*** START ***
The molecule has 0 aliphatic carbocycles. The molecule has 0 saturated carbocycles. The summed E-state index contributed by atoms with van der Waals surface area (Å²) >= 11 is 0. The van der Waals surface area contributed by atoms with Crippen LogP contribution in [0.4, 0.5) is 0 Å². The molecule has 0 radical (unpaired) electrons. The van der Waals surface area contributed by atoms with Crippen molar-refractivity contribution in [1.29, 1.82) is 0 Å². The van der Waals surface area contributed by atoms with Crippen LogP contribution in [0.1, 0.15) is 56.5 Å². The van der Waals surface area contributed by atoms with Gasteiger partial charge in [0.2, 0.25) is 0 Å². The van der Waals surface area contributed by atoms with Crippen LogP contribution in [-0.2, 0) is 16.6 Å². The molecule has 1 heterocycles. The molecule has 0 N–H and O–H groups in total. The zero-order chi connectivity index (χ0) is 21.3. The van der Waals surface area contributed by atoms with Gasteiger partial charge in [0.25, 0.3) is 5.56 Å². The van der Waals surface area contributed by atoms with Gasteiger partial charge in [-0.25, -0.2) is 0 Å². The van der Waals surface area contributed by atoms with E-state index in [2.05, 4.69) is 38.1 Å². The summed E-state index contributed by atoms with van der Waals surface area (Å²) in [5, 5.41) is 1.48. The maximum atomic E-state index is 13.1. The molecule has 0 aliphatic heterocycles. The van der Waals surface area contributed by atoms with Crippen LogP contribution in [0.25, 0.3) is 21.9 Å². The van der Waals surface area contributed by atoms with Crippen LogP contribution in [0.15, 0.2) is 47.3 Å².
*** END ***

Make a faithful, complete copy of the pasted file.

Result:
The molecule has 0 aliphatic carbocycles. The molecule has 0 saturated carbocycles. The summed E-state index contributed by atoms with van der Waals surface area (Å²) >= 11 is 0. The van der Waals surface area contributed by atoms with Crippen LogP contribution in [0.4, 0.5) is 0 Å². The molecule has 0 radical (unpaired) electrons. The van der Waals surface area contributed by atoms with Crippen molar-refractivity contribution in [1.29, 1.82) is 0 Å². The van der Waals surface area contributed by atoms with Crippen LogP contribution in [0.1, 0.15) is 56.5 Å². The van der Waals surface area contributed by atoms with Gasteiger partial charge in [0.2, 0.25) is 0 Å². The van der Waals surface area contributed by atoms with Crippen LogP contribution in [-0.2, 0) is 16.6 Å². The molecule has 1 heterocycles. The molecule has 0 N–H and O–H groups in total. The zero-order chi connectivity index (χ0) is 21.3. The van der Waals surface area contributed by atoms with Gasteiger partial charge in [0.25, 0.3) is 5.56 Å². The van der Waals surface area contributed by atoms with Gasteiger partial charge in [-0.25, -0.2) is 0 Å². The van der Waals surface area contributed by atoms with E-state index in [2.05, 4.69) is 38.1 Å². The summed E-state index contributed by atoms with van der Waals surface area (Å²) in [5, 5.41) is 1.48. The maximum atomic E-state index is 13.1. The molecule has 0 aliphatic heterocycles. The van der Waals surface area contributed by atoms with Crippen LogP contribution in [0.25, 0.3) is 21.9 Å². The van der Waals surface area contributed by atoms with Crippen LogP contribution in [0.15, 0.2) is 47.3 Å².